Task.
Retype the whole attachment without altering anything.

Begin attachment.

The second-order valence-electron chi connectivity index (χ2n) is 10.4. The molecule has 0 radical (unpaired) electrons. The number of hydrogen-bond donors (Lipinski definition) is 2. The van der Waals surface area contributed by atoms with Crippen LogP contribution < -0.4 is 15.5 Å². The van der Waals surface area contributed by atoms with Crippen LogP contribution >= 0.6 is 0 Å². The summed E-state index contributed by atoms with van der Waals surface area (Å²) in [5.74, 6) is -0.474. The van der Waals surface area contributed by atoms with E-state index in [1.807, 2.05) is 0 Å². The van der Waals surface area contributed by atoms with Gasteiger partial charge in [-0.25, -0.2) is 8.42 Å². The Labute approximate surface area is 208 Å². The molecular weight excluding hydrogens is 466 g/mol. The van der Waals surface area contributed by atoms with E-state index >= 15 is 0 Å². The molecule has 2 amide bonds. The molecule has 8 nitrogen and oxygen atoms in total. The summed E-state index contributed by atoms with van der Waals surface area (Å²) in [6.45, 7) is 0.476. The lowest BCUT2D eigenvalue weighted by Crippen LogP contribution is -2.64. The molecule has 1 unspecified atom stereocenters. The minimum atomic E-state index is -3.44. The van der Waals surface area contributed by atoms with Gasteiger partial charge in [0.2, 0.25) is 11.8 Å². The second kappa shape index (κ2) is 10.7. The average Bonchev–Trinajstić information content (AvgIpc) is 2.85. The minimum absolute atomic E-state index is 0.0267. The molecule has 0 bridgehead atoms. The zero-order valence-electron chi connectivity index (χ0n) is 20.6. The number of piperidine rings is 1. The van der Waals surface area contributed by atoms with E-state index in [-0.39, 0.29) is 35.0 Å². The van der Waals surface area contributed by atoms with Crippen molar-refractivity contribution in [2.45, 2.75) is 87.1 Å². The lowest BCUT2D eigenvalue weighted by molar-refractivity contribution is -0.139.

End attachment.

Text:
The second-order valence-electron chi connectivity index (χ2n) is 10.4. The molecule has 0 radical (unpaired) electrons. The number of hydrogen-bond donors (Lipinski definition) is 2. The van der Waals surface area contributed by atoms with Crippen LogP contribution < -0.4 is 15.5 Å². The van der Waals surface area contributed by atoms with Crippen LogP contribution >= 0.6 is 0 Å². The summed E-state index contributed by atoms with van der Waals surface area (Å²) in [5.74, 6) is -0.474. The van der Waals surface area contributed by atoms with E-state index in [1.807, 2.05) is 0 Å². The van der Waals surface area contributed by atoms with Gasteiger partial charge in [-0.25, -0.2) is 8.42 Å². The Labute approximate surface area is 208 Å². The molecular weight excluding hydrogens is 466 g/mol. The van der Waals surface area contributed by atoms with E-state index >= 15 is 0 Å². The molecule has 2 amide bonds. The molecule has 8 nitrogen and oxygen atoms in total. The summed E-state index contributed by atoms with van der Waals surface area (Å²) in [6.45, 7) is 0.476. The lowest BCUT2D eigenvalue weighted by Crippen LogP contribution is -2.64. The molecule has 1 unspecified atom stereocenters. The minimum atomic E-state index is -3.44. The van der Waals surface area contributed by atoms with Gasteiger partial charge in [0.2, 0.25) is 11.8 Å². The second kappa shape index (κ2) is 10.7. The average Bonchev–Trinajstić information content (AvgIpc) is 2.85. The minimum absolute atomic E-state index is 0.0267. The molecule has 0 bridgehead atoms. The zero-order valence-electron chi connectivity index (χ0n) is 20.6. The number of piperidine rings is 1. The van der Waals surface area contributed by atoms with E-state index in [-0.39, 0.29) is 35.0 Å². The van der Waals surface area contributed by atoms with Crippen molar-refractivity contribution in [2.45, 2.75) is 87.1 Å². The lowest BCUT2D eigenvalue weighted by molar-refractivity contribution is -0.139.